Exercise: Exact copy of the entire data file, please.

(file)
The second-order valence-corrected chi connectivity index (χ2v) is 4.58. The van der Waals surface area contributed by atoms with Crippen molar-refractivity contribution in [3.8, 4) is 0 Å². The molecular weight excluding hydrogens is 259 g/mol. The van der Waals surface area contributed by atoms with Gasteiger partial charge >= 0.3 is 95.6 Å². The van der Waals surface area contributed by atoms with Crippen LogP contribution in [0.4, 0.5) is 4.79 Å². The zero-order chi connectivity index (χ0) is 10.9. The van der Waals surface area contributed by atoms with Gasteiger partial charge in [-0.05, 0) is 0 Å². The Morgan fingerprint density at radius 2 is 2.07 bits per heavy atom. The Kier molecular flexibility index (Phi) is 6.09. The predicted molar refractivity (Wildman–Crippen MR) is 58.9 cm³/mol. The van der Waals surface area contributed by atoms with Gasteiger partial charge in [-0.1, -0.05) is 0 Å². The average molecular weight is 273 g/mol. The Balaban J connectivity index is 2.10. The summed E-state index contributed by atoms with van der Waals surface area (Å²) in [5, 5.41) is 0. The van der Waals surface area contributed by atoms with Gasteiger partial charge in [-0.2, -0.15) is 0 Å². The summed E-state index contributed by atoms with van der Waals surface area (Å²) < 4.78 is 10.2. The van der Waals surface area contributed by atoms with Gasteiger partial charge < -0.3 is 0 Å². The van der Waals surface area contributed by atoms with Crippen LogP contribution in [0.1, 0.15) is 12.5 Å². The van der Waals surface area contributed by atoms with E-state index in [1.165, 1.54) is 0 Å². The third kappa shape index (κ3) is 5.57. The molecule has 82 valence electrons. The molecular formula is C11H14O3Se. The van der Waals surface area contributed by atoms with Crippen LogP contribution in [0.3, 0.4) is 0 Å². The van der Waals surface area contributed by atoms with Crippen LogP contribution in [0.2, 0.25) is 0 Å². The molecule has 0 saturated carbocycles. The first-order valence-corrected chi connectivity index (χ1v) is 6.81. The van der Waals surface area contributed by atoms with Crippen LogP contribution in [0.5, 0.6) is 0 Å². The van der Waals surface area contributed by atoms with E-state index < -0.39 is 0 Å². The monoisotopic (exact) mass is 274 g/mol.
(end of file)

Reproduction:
The second-order valence-corrected chi connectivity index (χ2v) is 4.58. The van der Waals surface area contributed by atoms with Crippen molar-refractivity contribution in [3.8, 4) is 0 Å². The molecular weight excluding hydrogens is 259 g/mol. The van der Waals surface area contributed by atoms with Gasteiger partial charge >= 0.3 is 95.6 Å². The van der Waals surface area contributed by atoms with Crippen LogP contribution in [0.4, 0.5) is 4.79 Å². The zero-order chi connectivity index (χ0) is 10.9. The van der Waals surface area contributed by atoms with Gasteiger partial charge in [-0.05, 0) is 0 Å². The Morgan fingerprint density at radius 2 is 2.07 bits per heavy atom. The Kier molecular flexibility index (Phi) is 6.09. The predicted molar refractivity (Wildman–Crippen MR) is 58.9 cm³/mol. The van der Waals surface area contributed by atoms with Gasteiger partial charge in [-0.1, -0.05) is 0 Å². The average molecular weight is 273 g/mol. The Balaban J connectivity index is 2.10. The summed E-state index contributed by atoms with van der Waals surface area (Å²) in [5, 5.41) is 0. The van der Waals surface area contributed by atoms with Gasteiger partial charge in [-0.2, -0.15) is 0 Å². The summed E-state index contributed by atoms with van der Waals surface area (Å²) < 4.78 is 10.2. The van der Waals surface area contributed by atoms with Gasteiger partial charge < -0.3 is 0 Å². The van der Waals surface area contributed by atoms with Crippen LogP contribution in [0.1, 0.15) is 12.5 Å². The van der Waals surface area contributed by atoms with E-state index in [1.165, 1.54) is 0 Å². The third kappa shape index (κ3) is 5.57. The molecule has 82 valence electrons. The molecular formula is C11H14O3Se. The van der Waals surface area contributed by atoms with Crippen LogP contribution in [0.3, 0.4) is 0 Å². The van der Waals surface area contributed by atoms with Crippen LogP contribution in [0.2, 0.25) is 0 Å². The molecule has 0 saturated carbocycles. The first-order valence-corrected chi connectivity index (χ1v) is 6.81. The van der Waals surface area contributed by atoms with Crippen LogP contribution in [0.5, 0.6) is 0 Å². The van der Waals surface area contributed by atoms with E-state index < -0.39 is 0 Å². The monoisotopic (exact) mass is 274 g/mol.